Facebook last week doubled its bereavement leave allowance for its staff. Employees can now take up to 20 days off with pay to mourn the death of an immediate family member.
The new policy was announced by Facebook’s chief operating officer, Sheryl Sandberg, who has spoken publicly about mourning her husband, Dave Goldberg, who died in 2015.
“We need public policies that make it easier for people to care for their children and aging parents and for families to mourn and heal after loss,” Ms Sandberg posted on Facebook.
She added that companies that stand by the people who work for them do the right thing and “improve their bottom line by increasing the loyalty and performance of their workforce”.
The move has sparked huge debate on social media and has been lauded as extremely generous. Is it enough? We asked the views of four people dealing with grief in the workplace.
A bereaved father
Chad Andrews and his family returned home from an Alaskan cruise three years ago when his eight-year-old son, Connor, was rushed to hospital a few days later.
Connor had mild flu symptoms that suddenly worsened. He was placed in intensive care but deteriorated rapidly.
In June 2014, he died of myocarditis – an inflammation of the heart stemming from a virus.
Mr Andrews told the BBC that his life became a blur. He had lost an “exceptional, brilliant and beautiful” son and was left in shock.
But he forced himself to return to work a fortnight later even though he admits he wasn’t very productive.
“When you’re paralysed by grief and it’s all your mind can absorb, the last thing you care about is work,” he says. “I had no capacity to be in control or function in the everyday world.”
Mr Andrews works at IBM where he builds technology platforms for video content. Officially, the company gives staff three days of bereavement leave but he says there was never any pressure for him to return.
After many stops and starts, it took him seven weeks to resume work full-time.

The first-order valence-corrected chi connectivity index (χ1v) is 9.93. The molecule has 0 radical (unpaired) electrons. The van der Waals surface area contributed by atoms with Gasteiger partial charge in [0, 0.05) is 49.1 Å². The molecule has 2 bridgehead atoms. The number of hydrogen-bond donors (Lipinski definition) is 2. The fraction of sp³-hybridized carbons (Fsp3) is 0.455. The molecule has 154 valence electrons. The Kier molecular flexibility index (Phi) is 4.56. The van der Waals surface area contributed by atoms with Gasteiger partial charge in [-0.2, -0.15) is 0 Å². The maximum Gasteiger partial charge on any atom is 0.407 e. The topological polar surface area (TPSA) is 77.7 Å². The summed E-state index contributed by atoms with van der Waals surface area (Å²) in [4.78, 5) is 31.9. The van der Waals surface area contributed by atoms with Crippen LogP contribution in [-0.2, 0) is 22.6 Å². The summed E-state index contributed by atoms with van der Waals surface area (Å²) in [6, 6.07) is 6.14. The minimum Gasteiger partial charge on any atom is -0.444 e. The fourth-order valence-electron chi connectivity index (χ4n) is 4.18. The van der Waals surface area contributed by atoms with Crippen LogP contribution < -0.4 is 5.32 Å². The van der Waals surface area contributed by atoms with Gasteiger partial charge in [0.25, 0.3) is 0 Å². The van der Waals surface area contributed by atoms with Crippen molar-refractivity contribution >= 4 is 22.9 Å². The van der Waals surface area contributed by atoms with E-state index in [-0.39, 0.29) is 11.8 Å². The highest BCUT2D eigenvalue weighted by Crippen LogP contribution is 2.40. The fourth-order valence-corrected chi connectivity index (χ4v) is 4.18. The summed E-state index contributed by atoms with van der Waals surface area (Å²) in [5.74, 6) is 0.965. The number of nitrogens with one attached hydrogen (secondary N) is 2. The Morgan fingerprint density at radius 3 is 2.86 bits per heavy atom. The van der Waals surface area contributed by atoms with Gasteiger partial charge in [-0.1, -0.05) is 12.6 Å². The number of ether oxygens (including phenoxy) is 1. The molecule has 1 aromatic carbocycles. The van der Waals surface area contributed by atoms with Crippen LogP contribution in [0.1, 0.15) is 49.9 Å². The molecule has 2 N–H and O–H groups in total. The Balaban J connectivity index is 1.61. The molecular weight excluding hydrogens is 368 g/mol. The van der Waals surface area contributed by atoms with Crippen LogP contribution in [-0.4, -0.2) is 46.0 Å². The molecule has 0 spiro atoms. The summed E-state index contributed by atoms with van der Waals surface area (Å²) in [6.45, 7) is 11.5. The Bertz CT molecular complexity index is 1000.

While he believes there is no magic formula, he says Facebook’s 20 days bereavement leave “seems like a good best effort to set an effective benchmark”.
But he adds that it depends on when the individual can function again.
A grief counsellor
Chan Lay Lin has been a social worker and family therapist for more than 20 years.
She is the principal social worker at Singapore’s Institute of Mental Health and says most organisations in Singapore will allow about three days of compassionate leave when a staff member suffers a bereavement.
In her experience, this is adequate when the circumstances are not overly traumatic. But she says in exceptional cases experienced by around one in seven people, a longer grieving period may be needed, with the approval of a doctor or therapist.
The factors considered, she says, include the relationship with the deceased, the level of attachment and dependency and the nature of the death. Sudden and unexpected deaths are all the more traumatic.
Ms Chan says in severe cases some people may never feel like they get back to normal and can fall into depression, making them unable to go back to work for a long time.
For those people the grief may never end, even if it gets easier to bear. But she stresses these are very rare and extreme cases.
Peter Wilson has been a boss working in human resources for 33 years, and is the chairman of the Australian Human Resources Institute.
According to him, the standard for bereavement leave in democratic, Western cultures is between two and five days.
When his own parents died he used compassionate leave to take one day off for the funeral and another to grieve with his family. He took an extra week of annual leave in each instance, which he describes as a “fair balance”.
Mr Wilson believes Facebook’s bereavement leave policy is unusual and doubts it will be adopted widely. Twenty days amounts to nearly 10% of the working year, which he says would be “excessive” if it became law.
His concern is that it would put pressure on employers to increase other categories of leave too. “This could have a knock-on effect which could make companies uncompetitive,” he says.
He favours a “sensible, minimum standard which the government prescribes and the discretion to give more leave on a case-by-case basis”.
Ten years ago, he granted three months’ paid leave to an indigenous employee on cultural grounds.
Mr Wilson says most employers will extend leave provisions where there’s a good case for it.
Dan Clements is the managing director of the technology executive recruitment firm, Identify, and says most people probably do not factor in bereavement leave when they are deciding whether to join a company.
However, he believes a firm’s compassionate leave policy could give potential employees insight into its culture and ethics. Firms that take a mature and humane approach stand to attract great talent because employees want to be treated fairly and with kindness, he says.
Mr Clements surveyed the compassionate leave policies of 10 multinational companies. They all offered between three and 10 days, with five days being the most common.
One firm went further, giving its managers discretion to grant staff more days off for a bereavement.
But he says companies can do more by offering flexible working arrangements such as remote or part-time working, as well as job sharing to help staff in need of more time to grieve.